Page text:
There is a chance of 2 feet of rain in Florida

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However, “regardless of development, heavy rainfall is expected across portions of Florida during the next few days,” the hurricane center said.
The system is expected to move northeast across Florida over the next few days, the hurricane center said.
Some areas could see almost two feet of rain, according to AccuWeather.
The weather service placed much of South Florida under flood watch, warning that multiple rounds of heavy rain could quickly lead to flooded roads and waterways above their flood table.
In the Florida Keys, rainfall totals could reach 2 to 3 inches by Wednesday evening, the weather service said.
In the same time frame, 6-9 inches of rain is expected to fall across Southwest Florida and the Lake Okeechobee region, with 2-5 inches of rain forecast for Miami.
In 2014, the first storm was Tropical Storm Arthur, which formed on July 1, 2014.
An updated forecast Klotzbach’s team issued an updated seasonal hurricane forecast Tuesday, which basically repeated the dire forecast made in April: An “extremely active Atlantic hurricane season” is likely, with as many as 23 named tropical storms and hurricanes possible.

NEGATIVE

The National Hurricane Center is predicting a 20 percent chance of development into a depression or tropical storm over the next seven days for a weather system that drenched much of Florida with heavy rain and thunderstorms on Tuesday, even though it is not officially a tropical storm. The weather system is linked to a tropical disturbance in the Gulf of Mexico.

The hurricane center stated that “heavy rainfall is expected across portions of Florida during the next few days, regardless of development.”.

The hurricane center stated that during the next few days, the system is predicted to move northeast across Florida. AccuWeather predicts that some places may experience nearly two feet of rain.

Watch for flooding issued.

The National Weather Service stated that flash flooding will mostly occur in isolated locations throughout the state due to the rain, with low-lying areas, roads, small streams, and urban areas being the most vulnerable.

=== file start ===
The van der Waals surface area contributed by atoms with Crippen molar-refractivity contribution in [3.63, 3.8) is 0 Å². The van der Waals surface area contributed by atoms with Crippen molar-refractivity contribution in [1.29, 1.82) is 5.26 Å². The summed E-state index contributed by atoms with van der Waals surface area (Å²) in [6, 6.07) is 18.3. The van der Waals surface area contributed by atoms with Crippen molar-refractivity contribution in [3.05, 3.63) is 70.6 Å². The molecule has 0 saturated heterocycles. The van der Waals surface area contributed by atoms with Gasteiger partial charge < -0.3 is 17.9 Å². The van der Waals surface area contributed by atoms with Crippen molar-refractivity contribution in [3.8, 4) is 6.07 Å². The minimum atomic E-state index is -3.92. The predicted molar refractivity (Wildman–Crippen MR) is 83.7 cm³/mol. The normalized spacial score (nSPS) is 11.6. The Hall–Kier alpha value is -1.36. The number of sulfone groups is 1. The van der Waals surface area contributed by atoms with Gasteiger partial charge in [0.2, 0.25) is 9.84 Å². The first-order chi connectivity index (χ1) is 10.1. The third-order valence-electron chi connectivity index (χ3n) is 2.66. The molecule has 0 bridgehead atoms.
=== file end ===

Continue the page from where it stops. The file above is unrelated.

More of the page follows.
Several rounds of heavy rain could quickly cause roads and waterways above their flood table, the weather service warned, placing much of South Florida under a flood watch.

By Wednesday night in the Florida Keys, the weather service predicted 2 to 3 inches of rain. Six to nine inches of rain are predicted for Southwest Florida and the Lake Okeechobee region during that same time period, with two to five inches predicted for Miami.

Rain to reduce the heat and drought.

At first, the rain will be helpful because, according to AccuWeather meteorologist Brandon Buckingham, “drought conditions have steadily increased across the peninsula throughout the spring months.”. The Sunshine State has been baking in record-breaking warmth for the past few weeks, but he said that the cloudy skies and rainy weather will put an end to it.

Weather report: Massive heat wave expected to intensify on Tuesday, with storms raking Florida and Texas.

Hurricane season is off to a slow start thus far.

In the Atlantic basin, which includes storms in the Caribbean Sea and the Gulf of Mexico, no named tropical storm has formed as of yet in 2024. As per AccuWeather meteorologist Bernie Rayno, this is the latest start to the hurricane season in the last ten years. Tropical Storm Arthur was the first storm of 2014; it developed on July 1.

According to Rayno, the lack of storms in June is normal because wind shear and dry air are working together to prevent storm development in the Atlantic, which is common during this time of year.

Additionally, according to Philip Klotzbach, a meteorologist from Colorado State University who specializes in seasonal hurricane forecasts for the Atlantic basin, if no storms form over the course of the next week, it will only be the third time since 1970 that there have been no named storms in the Western Hemisphere through June 17.

an updated prediction.

In essence, the dire April forecast—that an “extremely active Atlantic hurricane season” is likely, with up to 23 named tropical storms and hurricanes possible—was repeated in an updated seasonal hurricane forecast released by Klotzbach’s team on Tuesday.

According to Colorado State University’s statement, “we anticipate a well above-average probability for major hurricanes making landfall along the continental United States coastline and in the Caribbean.”.

A Category 3 hurricane or higher, with maximum sustained winds of at least 111 mph, is considered a major hurricane.

Based on unusually warm Atlantic waters and the possibility of a storm-boosting La Niña pattern forming in the Pacific, the Colorado State forecast is consistent with many other seasonal hurricane forecasts predicting a busy season.

USA TODAY’s Christopher Cann and USA TODAY Network’s Cheryl McCloud both contributed.

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